Progress with RNA Interference for the Treatment of Primary Hyperoxaluria

Academic Article


  • Over the last few years, US Food and Drug Administration-approved drugs using RNA interference have come to the market. Many have treated liver-specific diseases utilizing N-acetyl galactosamine conjugation because of its effective delivery and limited off-target effects. The autosomal recessive disorder primary hyperoxaluria, specifically type 1, has benefited from these developments. Primary hyperoxaluria arises from mutations in the enzymes involved in endogenous oxalate synthesis. The severity of disease varies but can result in kidney failure and systemic oxalosis. Until recently, the treatment options were limited and focused primarily on supportive treatments, pyridoxine use in a subset of patients with primary hyperoxaluria type 1, and liver-kidney transplants in those who progressed to kidney failure. Two genes have been targeted with RNA interference; lumasiran targets glycolate oxidase and nedosiran targets lactate dehydrogenase A. Lumasiran was recently approved in the treatment of primary hyperoxaluria type 1 and nedosiran is in the approval process. Unfortunately, despite initial hopes that nedosiran may also be a treatment option for primary hyperoxaluria types 2 and 3, initial data suggest otherwise. The use of RNA interference liver-specific targeting for the treatment of primary hyperoxaluria type 1 will likely transform the natural history of the disease.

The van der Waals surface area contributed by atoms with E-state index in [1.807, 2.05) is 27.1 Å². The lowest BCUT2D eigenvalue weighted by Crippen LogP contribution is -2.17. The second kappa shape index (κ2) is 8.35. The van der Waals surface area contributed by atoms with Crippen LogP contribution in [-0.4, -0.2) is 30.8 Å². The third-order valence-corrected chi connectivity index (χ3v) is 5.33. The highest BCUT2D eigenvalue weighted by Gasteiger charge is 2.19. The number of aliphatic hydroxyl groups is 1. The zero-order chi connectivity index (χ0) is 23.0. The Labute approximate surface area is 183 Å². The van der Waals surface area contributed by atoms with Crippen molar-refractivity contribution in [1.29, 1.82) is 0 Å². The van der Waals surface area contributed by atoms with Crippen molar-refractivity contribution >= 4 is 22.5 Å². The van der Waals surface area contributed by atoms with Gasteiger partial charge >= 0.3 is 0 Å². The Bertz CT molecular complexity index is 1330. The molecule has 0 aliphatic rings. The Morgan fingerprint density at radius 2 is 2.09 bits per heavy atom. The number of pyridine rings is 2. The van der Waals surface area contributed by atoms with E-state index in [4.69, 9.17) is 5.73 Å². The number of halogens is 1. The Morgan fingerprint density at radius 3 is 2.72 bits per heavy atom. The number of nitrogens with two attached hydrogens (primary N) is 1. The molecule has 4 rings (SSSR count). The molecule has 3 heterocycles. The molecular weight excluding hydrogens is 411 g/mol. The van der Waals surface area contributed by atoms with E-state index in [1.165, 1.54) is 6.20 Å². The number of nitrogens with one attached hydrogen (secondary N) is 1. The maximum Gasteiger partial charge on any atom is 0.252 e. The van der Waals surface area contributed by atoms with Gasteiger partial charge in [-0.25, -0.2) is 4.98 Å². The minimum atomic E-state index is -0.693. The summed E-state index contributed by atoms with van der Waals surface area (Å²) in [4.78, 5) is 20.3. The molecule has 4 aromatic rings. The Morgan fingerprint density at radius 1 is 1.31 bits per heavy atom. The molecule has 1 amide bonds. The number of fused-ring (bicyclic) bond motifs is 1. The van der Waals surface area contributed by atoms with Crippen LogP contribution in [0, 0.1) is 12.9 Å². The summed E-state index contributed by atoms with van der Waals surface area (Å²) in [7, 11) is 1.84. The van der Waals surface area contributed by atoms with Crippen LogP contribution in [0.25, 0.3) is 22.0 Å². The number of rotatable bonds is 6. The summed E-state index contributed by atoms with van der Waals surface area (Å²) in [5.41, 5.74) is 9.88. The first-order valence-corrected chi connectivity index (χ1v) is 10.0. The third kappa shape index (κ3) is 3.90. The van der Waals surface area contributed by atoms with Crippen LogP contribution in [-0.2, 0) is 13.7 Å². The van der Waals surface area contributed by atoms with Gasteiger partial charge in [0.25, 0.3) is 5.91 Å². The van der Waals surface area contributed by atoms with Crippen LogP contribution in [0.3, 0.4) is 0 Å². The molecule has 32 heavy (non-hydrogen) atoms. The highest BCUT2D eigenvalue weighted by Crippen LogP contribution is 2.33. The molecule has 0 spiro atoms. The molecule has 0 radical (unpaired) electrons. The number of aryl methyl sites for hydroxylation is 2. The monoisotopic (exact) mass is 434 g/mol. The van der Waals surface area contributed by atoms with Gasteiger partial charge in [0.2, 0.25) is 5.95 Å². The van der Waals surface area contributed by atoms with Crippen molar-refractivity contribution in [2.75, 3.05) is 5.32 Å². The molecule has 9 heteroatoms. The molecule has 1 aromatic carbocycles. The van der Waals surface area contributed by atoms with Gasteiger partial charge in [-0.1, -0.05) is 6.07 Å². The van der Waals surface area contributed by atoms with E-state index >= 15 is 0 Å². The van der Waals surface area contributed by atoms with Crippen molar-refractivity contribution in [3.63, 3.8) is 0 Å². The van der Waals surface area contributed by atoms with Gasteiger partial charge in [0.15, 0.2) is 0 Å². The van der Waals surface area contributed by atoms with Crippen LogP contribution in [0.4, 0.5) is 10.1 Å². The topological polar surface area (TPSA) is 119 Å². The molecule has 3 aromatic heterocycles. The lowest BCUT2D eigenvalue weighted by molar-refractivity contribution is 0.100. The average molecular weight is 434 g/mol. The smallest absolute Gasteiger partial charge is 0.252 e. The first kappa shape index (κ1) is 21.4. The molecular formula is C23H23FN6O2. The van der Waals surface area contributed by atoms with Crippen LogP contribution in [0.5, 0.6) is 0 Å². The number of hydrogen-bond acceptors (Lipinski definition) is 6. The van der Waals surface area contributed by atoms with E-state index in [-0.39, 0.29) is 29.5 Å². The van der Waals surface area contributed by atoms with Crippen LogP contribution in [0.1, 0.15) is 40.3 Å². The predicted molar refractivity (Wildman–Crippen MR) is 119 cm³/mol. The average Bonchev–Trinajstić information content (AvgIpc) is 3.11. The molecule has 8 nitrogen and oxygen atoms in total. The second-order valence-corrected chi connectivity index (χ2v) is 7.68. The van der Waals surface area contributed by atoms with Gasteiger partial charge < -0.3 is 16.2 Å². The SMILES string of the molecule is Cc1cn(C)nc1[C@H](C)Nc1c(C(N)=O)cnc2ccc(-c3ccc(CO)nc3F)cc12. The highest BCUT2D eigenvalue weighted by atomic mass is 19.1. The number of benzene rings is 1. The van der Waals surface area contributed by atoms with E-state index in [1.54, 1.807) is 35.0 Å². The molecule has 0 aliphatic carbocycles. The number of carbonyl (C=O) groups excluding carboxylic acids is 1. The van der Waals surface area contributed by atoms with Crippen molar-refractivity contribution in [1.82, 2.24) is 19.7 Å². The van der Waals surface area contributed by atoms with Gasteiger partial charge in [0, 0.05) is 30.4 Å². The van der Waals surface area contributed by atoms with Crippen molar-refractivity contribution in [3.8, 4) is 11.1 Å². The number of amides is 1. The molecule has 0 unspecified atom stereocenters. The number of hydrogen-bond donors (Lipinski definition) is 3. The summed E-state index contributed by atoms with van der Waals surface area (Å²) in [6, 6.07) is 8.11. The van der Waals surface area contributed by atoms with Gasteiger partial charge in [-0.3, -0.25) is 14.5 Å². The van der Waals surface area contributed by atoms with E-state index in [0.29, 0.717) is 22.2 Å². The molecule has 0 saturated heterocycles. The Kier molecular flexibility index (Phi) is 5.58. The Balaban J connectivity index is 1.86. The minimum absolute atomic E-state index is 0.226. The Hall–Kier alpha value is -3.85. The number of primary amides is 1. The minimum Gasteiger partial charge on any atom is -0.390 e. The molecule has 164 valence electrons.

• Authors

    Digital Object Identifier (doi)

    Pubmed Id

  • 28432874
  • Author List

  • Sawyer K; Leahy S; Wood KD
  • Start Page

  • 437
  • End Page

  • 441
  • Volume

  • 36
  • Issue

  • 4